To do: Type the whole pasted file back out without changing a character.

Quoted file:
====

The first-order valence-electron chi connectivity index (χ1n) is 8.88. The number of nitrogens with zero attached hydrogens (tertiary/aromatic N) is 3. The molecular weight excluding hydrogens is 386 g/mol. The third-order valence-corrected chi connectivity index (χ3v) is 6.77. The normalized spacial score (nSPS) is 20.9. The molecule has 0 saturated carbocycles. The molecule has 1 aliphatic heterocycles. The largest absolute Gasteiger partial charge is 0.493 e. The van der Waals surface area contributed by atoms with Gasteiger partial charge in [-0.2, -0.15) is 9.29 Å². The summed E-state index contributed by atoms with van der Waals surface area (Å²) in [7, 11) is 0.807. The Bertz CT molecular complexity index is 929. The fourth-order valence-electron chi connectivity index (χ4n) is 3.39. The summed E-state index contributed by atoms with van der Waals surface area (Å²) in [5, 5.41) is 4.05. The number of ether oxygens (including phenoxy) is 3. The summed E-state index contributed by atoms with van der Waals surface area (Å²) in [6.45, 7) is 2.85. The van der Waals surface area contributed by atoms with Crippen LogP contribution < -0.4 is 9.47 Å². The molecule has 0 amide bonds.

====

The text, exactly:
The first-order valence-electron chi connectivity index (χ1n) is 8.88. The number of nitrogens with zero attached hydrogens (tertiary/aromatic N) is 3. The molecular weight excluding hydrogens is 386 g/mol. The third-order valence-corrected chi connectivity index (χ3v) is 6.77. The normalized spacial score (nSPS) is 20.9. The molecule has 0 saturated carbocycles. The molecule has 1 aliphatic heterocycles. The largest absolute Gasteiger partial charge is 0.493 e. The van der Waals surface area contributed by atoms with Gasteiger partial charge in [-0.2, -0.15) is 9.29 Å². The summed E-state index contributed by atoms with van der Waals surface area (Å²) in [7, 11) is 0.807. The Bertz CT molecular complexity index is 929. The fourth-order valence-electron chi connectivity index (χ4n) is 3.39. The summed E-state index contributed by atoms with van der Waals surface area (Å²) in [5, 5.41) is 4.05. The number of ether oxygens (including phenoxy) is 3. The summed E-state index contributed by atoms with van der Waals surface area (Å²) in [6.45, 7) is 2.85. The van der Waals surface area contributed by atoms with Crippen LogP contribution < -0.4 is 9.47 Å². The molecule has 0 amide bonds.